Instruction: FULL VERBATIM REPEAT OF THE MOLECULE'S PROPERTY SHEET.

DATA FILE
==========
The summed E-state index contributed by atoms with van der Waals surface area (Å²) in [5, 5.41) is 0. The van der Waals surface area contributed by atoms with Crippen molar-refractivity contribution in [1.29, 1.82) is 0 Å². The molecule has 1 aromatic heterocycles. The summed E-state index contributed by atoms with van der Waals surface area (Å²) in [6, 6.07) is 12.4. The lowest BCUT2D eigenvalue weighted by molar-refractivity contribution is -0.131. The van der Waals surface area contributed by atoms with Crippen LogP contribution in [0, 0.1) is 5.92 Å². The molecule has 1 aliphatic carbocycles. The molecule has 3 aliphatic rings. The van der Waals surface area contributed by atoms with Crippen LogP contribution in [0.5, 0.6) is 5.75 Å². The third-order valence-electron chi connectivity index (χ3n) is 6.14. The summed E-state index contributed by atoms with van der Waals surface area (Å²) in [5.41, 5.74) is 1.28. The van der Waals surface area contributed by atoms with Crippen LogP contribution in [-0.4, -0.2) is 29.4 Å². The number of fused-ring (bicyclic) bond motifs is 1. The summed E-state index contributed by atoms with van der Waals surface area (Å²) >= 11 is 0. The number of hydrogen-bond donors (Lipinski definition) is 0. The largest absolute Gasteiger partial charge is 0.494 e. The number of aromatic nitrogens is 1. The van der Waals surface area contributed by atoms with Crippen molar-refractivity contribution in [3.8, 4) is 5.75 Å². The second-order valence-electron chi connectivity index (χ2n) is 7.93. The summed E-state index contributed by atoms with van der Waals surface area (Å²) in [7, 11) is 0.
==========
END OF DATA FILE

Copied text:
The summed E-state index contributed by atoms with van der Waals surface area (Å²) in [5, 5.41) is 0. The van der Waals surface area contributed by atoms with Crippen molar-refractivity contribution in [1.29, 1.82) is 0 Å². The molecule has 1 aromatic heterocycles. The summed E-state index contributed by atoms with van der Waals surface area (Å²) in [6, 6.07) is 12.4. The lowest BCUT2D eigenvalue weighted by molar-refractivity contribution is -0.131. The van der Waals surface area contributed by atoms with Crippen LogP contribution in [0, 0.1) is 5.92 Å². The molecule has 1 aliphatic carbocycles. The molecule has 3 aliphatic rings. The van der Waals surface area contributed by atoms with Crippen LogP contribution in [0.5, 0.6) is 5.75 Å². The third-order valence-electron chi connectivity index (χ3n) is 6.14. The summed E-state index contributed by atoms with van der Waals surface area (Å²) in [5.41, 5.74) is 1.28. The van der Waals surface area contributed by atoms with Crippen LogP contribution in [-0.4, -0.2) is 29.4 Å². The number of fused-ring (bicyclic) bond motifs is 1. The summed E-state index contributed by atoms with van der Waals surface area (Å²) >= 11 is 0. The number of hydrogen-bond donors (Lipinski definition) is 0. The largest absolute Gasteiger partial charge is 0.494 e. The number of aromatic nitrogens is 1. The van der Waals surface area contributed by atoms with Crippen molar-refractivity contribution in [3.8, 4) is 5.75 Å². The second-order valence-electron chi connectivity index (χ2n) is 7.93. The summed E-state index contributed by atoms with van der Waals surface area (Å²) in [7, 11) is 0.